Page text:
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Vol 23 No 2 Feb/March 2018

Book of the Month

Cover of The UK Supreme Court Yearbook Volume 8: 2016-2017 Legal Year

The UK Supreme Court Yearbook Volume 8: 2016-2017 Legal Year

Edited by: Daniel Clarry
Price: £120.00

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Ethical Practice and the Abuse of Power in Social Responsibility

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ISBN13: 9781853027437
ISBN: 185302743X
Published: August 1999
Publisher: Jessica Kingsley Publishers
Format: Paperback
Price: £16.95

Presenting the stories of individuals form all levels of the social and legal systems, including service users, judges, therapists, psychiatrists, social workers, social policy academics and parents, this text, concerned with ethical practice, represents and unites academic, professional and personal perspectives. Topics covered include: accountability and confidentiality; system abuse in psychiatric medicine, child protection and child care work; community poverty action; children's rights; use of information technology in family law disputes. The book contains background material, a review of current research, case studies and useful addresses, and lays guidelines for future policy. It should be of relevance for social care academics, policy makers and professionals seeking to refine their practice to understand the invisible and prejudicial structures and processes which govern their work.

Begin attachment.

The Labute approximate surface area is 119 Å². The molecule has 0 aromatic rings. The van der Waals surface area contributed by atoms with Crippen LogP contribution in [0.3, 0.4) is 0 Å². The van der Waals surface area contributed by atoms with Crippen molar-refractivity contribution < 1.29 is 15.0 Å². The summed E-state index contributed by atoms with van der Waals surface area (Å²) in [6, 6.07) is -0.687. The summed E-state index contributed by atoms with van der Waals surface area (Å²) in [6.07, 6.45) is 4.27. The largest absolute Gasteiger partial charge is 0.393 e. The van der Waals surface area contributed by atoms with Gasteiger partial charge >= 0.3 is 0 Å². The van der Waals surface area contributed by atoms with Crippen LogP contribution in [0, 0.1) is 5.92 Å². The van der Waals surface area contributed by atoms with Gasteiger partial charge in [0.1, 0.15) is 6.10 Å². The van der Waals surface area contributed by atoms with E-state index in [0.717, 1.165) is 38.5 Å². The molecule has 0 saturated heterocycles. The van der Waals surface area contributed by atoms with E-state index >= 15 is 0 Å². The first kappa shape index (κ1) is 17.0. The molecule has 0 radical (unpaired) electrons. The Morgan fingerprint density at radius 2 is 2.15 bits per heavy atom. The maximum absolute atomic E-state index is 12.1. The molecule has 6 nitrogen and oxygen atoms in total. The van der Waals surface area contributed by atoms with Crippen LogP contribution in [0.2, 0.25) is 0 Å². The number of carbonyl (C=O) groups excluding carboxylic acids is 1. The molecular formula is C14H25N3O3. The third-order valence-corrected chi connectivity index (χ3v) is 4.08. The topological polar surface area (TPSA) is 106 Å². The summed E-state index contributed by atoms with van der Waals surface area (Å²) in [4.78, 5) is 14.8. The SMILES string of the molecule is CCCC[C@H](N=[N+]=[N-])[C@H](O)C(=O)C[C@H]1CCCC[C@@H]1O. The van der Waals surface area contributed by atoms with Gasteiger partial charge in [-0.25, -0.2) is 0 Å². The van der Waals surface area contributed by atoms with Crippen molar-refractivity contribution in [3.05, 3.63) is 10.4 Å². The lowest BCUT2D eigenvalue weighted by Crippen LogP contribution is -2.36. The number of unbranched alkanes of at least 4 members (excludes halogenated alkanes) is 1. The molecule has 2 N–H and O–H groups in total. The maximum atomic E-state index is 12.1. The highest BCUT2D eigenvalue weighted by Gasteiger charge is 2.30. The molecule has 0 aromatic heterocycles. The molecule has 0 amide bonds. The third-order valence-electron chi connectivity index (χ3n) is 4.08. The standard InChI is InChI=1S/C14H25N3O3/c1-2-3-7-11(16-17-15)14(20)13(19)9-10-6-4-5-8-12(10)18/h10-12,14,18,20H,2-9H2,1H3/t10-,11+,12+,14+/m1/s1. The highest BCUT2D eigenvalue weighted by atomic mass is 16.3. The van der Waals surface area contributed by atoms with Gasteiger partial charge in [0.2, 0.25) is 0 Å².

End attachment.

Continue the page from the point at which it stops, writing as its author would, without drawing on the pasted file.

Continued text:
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Surviving an abusive system, Peter Beresford and Anne Wilson; abuse of power in the mental health system, Jacqui Lynskey; therapists and confidentiality - abuse within the medical system, Mary Neville; theatres of justice, Lee Heal; system abuse - social violence and families, Sue Amphlett; the betrayed truth, Maggie Lane; representing vulnerable parents - does the legal system increase their disempowerment? Sue Williscroft; the experience of an expert witness in court, Maria Pozzi; power and social responsibility in family law courts, Judith Trowell and Lois Colling; rights of children in statutory agency decision making, Brian Littlechild; challenging the power of professionals - including the community in tackling poverty, Roger Green and Alan Turner; information technology as a vehicle for change in family law, Mark Solon.